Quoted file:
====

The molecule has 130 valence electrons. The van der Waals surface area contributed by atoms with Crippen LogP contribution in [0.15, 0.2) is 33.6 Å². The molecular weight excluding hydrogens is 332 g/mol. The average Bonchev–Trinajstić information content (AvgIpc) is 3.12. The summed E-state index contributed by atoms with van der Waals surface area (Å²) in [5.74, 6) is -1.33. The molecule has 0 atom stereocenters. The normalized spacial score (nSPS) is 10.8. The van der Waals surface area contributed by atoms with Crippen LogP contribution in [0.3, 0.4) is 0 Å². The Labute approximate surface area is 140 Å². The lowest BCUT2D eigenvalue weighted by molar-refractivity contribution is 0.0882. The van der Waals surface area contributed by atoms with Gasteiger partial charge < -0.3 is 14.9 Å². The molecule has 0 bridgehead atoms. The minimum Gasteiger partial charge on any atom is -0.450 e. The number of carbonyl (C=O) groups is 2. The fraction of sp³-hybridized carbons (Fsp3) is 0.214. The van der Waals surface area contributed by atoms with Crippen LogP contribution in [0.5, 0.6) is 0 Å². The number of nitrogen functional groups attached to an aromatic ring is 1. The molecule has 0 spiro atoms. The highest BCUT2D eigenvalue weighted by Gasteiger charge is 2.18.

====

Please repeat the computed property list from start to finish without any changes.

The molecule has 130 valence electrons. The van der Waals surface area contributed by atoms with Crippen LogP contribution in [0.15, 0.2) is 33.6 Å². The molecular weight excluding hydrogens is 332 g/mol. The average Bonchev–Trinajstić information content (AvgIpc) is 3.12. The summed E-state index contributed by atoms with van der Waals surface area (Å²) in [5.74, 6) is -1.33. The molecule has 0 atom stereocenters. The normalized spacial score (nSPS) is 10.8. The van der Waals surface area contributed by atoms with Crippen LogP contribution in [0.3, 0.4) is 0 Å². The Labute approximate surface area is 140 Å². The lowest BCUT2D eigenvalue weighted by molar-refractivity contribution is 0.0882. The van der Waals surface area contributed by atoms with Gasteiger partial charge < -0.3 is 14.9 Å². The molecule has 0 bridgehead atoms. The minimum Gasteiger partial charge on any atom is -0.450 e. The number of carbonyl (C=O) groups is 2. The fraction of sp³-hybridized carbons (Fsp3) is 0.214. The van der Waals surface area contributed by atoms with Crippen LogP contribution in [0.5, 0.6) is 0 Å². The number of nitrogen functional groups attached to an aromatic ring is 1. The molecule has 0 spiro atoms. The highest BCUT2D eigenvalue weighted by Gasteiger charge is 2.18.